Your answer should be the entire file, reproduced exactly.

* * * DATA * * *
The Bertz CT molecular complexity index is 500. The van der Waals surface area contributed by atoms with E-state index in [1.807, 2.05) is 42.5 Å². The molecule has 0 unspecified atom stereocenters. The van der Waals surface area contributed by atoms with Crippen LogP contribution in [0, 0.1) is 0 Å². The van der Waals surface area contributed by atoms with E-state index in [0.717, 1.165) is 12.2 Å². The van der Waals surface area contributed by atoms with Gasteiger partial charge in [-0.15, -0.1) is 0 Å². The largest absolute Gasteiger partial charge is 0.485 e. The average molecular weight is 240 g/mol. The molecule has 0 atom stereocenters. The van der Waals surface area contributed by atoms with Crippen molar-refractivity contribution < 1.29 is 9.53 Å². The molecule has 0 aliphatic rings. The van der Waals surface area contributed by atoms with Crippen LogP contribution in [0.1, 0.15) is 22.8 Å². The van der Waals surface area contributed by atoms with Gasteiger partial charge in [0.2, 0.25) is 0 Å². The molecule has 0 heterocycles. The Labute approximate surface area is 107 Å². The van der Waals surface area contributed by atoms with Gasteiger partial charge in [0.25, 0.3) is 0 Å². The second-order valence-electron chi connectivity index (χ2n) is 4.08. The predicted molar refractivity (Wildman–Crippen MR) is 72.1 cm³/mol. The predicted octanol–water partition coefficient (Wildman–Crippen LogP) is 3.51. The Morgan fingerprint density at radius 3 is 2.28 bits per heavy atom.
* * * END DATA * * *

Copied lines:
The Bertz CT molecular complexity index is 500. The van der Waals surface area contributed by atoms with E-state index in [1.807, 2.05) is 42.5 Å². The molecule has 0 unspecified atom stereocenters. The van der Waals surface area contributed by atoms with Crippen LogP contribution in [0, 0.1) is 0 Å². The van der Waals surface area contributed by atoms with E-state index in [0.717, 1.165) is 12.2 Å². The van der Waals surface area contributed by atoms with Gasteiger partial charge in [-0.15, -0.1) is 0 Å². The largest absolute Gasteiger partial charge is 0.485 e. The average molecular weight is 240 g/mol. The molecule has 0 atom stereocenters. The van der Waals surface area contributed by atoms with Crippen molar-refractivity contribution < 1.29 is 9.53 Å². The molecule has 0 aliphatic rings. The van der Waals surface area contributed by atoms with Crippen LogP contribution in [0.1, 0.15) is 22.8 Å². The van der Waals surface area contributed by atoms with Gasteiger partial charge in [0.2, 0.25) is 0 Å². The molecule has 0 heterocycles. The Labute approximate surface area is 107 Å². The van der Waals surface area contributed by atoms with Gasteiger partial charge in [0.25, 0.3) is 0 Å². The second-order valence-electron chi connectivity index (χ2n) is 4.08. The predicted molar refractivity (Wildman–Crippen MR) is 72.1 cm³/mol. The predicted octanol–water partition coefficient (Wildman–Crippen LogP) is 3.51. The Morgan fingerprint density at radius 3 is 2.28 bits per heavy atom.